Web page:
When the trains rolled to the front in late July, early August 1914, many wagons were labelled. Along with a lot of warmongering, it also read: “We’ll be home for Christmas.”
In the end, it was more than four years of war, more than 15 million dead soldiers and civilians, and a radically changed Europe and a different world. And barely 20 years later, a second world war with even much greater destruction, more than 60 million dead and a new era in history.
“Once you unleash war, literally anything can happen.” This statement by the renowned Australian publicist John Pilger (cf. article on page 4) is very thought-provoking – and leads us to ask: Who unleashed the war in Ukraine that everyone has been talking about since 24 February – but which started much earlier? When, how, and for what purpose was it unleashed? There are already some good answers to these two questions. In many articles, this newspaper has also tried to answer these questions. But there are also other questions. Questions pointing to the future. The most important of these is: How and when will this war end, and with what consequences? And following on from that: do we citizens have a chance to contribute to this end?
The flood of information and above all the flood of opinion and propaganda on the war is enormous. As a citizen with heart and mind, one hopes for one thing above all else every day: for silver linings of peace on the horizon. And, indeed, there are always indications that the hope of an imminent end to the war could be justified. Only to be disappointed again the next day by new reports. Thus, on the one hand, we can also hear in our Western media that the displeasure about the disastrous effects of our own sanctions on the world economy and our own countries is growing from day to day, and voices are also being heard that resolutely deny the possibility of a military “solution” and plead for a negotiated solution – as soon as possible. At the same time, slogans of perseverance until “final victory” can be heard, and again and again the propaganda formula of the evilness of Russia and especially of the country’s President. It should be left open here whether this rollercoaster of emotions is created deliberately – for example, to discourage people from making their own commitment to peace.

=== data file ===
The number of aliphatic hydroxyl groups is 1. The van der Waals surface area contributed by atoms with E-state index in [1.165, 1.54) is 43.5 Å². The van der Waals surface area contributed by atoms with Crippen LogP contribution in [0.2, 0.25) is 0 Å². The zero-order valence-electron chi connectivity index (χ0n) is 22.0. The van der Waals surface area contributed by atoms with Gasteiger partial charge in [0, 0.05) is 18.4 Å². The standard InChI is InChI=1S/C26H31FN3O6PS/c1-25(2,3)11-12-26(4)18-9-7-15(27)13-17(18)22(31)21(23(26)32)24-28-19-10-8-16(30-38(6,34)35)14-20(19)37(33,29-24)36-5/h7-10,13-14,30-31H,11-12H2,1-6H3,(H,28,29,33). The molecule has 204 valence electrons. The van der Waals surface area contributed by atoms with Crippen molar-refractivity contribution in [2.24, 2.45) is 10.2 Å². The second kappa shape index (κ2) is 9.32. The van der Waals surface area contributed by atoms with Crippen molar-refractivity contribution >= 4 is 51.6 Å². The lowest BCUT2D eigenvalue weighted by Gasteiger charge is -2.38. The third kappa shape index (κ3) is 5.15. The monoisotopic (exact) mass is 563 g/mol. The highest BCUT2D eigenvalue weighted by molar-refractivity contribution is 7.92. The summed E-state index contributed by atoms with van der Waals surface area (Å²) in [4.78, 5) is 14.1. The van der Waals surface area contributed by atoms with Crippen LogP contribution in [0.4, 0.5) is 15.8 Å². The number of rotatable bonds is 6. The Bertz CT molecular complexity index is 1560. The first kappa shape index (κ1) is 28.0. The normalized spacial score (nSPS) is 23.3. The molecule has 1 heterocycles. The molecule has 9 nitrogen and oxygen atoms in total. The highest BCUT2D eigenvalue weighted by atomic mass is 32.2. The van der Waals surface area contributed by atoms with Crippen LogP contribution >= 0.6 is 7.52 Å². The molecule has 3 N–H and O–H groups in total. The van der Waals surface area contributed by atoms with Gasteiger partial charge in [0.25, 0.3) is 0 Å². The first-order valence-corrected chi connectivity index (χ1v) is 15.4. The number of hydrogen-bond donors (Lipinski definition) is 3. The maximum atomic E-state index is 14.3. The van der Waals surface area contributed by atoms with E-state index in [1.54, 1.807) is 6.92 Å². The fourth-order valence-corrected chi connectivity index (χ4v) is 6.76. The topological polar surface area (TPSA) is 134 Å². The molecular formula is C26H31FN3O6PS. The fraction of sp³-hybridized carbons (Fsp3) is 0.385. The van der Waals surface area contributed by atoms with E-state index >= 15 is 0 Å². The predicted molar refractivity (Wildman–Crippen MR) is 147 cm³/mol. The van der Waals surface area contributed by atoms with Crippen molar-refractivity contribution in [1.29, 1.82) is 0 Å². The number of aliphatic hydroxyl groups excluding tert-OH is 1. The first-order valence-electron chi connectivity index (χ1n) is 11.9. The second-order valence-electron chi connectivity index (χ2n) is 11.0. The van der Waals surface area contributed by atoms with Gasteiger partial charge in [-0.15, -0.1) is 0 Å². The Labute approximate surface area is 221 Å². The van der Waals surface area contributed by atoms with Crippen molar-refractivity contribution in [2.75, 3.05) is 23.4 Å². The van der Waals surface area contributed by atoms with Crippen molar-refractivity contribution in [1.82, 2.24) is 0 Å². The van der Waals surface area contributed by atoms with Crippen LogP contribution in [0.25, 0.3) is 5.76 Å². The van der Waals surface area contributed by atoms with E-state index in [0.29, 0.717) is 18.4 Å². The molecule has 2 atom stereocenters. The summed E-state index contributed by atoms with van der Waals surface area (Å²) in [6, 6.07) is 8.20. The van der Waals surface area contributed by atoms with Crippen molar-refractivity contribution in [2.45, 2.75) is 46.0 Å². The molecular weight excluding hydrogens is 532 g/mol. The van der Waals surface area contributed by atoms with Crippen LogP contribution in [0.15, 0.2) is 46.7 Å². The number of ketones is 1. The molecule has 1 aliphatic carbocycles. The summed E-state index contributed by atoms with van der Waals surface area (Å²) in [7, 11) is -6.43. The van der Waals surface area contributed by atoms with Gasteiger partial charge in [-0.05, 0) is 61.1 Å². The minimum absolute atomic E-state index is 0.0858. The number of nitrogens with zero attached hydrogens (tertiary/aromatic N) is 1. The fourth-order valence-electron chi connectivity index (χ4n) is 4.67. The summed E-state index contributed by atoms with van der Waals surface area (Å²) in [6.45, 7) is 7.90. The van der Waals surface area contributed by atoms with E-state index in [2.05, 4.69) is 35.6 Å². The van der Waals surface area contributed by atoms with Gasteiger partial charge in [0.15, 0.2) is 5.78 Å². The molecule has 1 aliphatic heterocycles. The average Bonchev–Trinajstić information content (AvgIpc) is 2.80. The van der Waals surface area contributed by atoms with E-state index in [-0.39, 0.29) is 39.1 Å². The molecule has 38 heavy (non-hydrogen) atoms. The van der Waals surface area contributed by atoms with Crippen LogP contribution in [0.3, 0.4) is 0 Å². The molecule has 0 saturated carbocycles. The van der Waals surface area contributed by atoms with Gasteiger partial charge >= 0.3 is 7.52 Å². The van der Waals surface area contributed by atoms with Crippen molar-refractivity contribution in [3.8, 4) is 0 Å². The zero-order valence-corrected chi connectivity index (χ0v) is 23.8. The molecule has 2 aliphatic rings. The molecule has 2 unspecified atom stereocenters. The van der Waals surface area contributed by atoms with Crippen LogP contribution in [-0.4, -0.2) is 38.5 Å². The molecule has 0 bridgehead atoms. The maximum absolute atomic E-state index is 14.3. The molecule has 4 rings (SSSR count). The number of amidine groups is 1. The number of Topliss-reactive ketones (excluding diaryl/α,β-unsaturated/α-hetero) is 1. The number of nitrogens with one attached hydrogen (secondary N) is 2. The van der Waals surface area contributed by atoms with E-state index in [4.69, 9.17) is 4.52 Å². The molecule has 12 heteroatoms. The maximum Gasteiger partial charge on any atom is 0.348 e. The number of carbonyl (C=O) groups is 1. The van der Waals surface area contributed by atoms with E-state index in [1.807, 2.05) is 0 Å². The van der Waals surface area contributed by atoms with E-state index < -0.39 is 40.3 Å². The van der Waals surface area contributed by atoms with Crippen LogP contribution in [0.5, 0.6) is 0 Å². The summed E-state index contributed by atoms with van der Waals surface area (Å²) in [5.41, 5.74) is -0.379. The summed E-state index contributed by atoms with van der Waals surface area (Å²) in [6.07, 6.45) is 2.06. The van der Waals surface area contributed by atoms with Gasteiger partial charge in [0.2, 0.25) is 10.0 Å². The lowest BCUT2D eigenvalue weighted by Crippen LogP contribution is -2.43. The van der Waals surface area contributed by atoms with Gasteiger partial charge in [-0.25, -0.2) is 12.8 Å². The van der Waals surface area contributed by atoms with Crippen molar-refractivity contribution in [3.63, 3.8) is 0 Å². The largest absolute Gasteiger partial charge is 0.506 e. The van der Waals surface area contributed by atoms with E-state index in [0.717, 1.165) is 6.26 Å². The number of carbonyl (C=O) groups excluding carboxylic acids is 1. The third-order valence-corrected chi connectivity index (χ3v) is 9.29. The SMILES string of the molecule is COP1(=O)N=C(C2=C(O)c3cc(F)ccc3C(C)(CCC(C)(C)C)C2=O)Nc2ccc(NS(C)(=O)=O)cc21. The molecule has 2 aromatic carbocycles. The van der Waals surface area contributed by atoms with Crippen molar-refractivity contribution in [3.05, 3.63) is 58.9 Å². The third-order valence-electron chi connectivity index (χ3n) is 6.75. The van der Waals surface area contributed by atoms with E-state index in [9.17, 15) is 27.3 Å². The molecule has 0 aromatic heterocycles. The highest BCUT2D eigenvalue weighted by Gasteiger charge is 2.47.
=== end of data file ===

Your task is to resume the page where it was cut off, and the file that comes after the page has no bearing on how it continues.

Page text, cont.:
It is realistic to assume that a comprehensive war machine – including everything that goes with it – has been set in motion on both sides of the front and that not only Russia and Ukraine but many states of the world are confronting each other on this front. The talk of a “world war” is not absurd. It is obvious that it is not about good versus evil, freedom and democracy versus dictatorship and tyranny. It is equally unrealistic for citizens to take on to end this war in a big way tomorrow.
But this realisation does not mean discouragement. The courageous person asks two questions: What does and what does not contribute to peace? And then also: What can I do? What do I want to do?
What does not contribute to peace is: Falling for war propaganda. Falling for images of the enemy. Participating in the sharp division into good and evil. To beat the drums of war. Arrogance and denial of reality...
And what does contribute to peace? The classical cardinal virtues are timelessly valid: Courage, prudence, justice, and temperance. Modesty and no big words. Building bridges between people and between nations. Understanding and making things understandable. Searching for the truth. To be enlightened and to enlighten oneself. Educating the future generation to be more peaceable. Being fellow human beings in the here and now. Acknowledging and reflecting on one’s own strengths and weaknesses... And again and again pondering the questions: What does and what does not contribute to peace?
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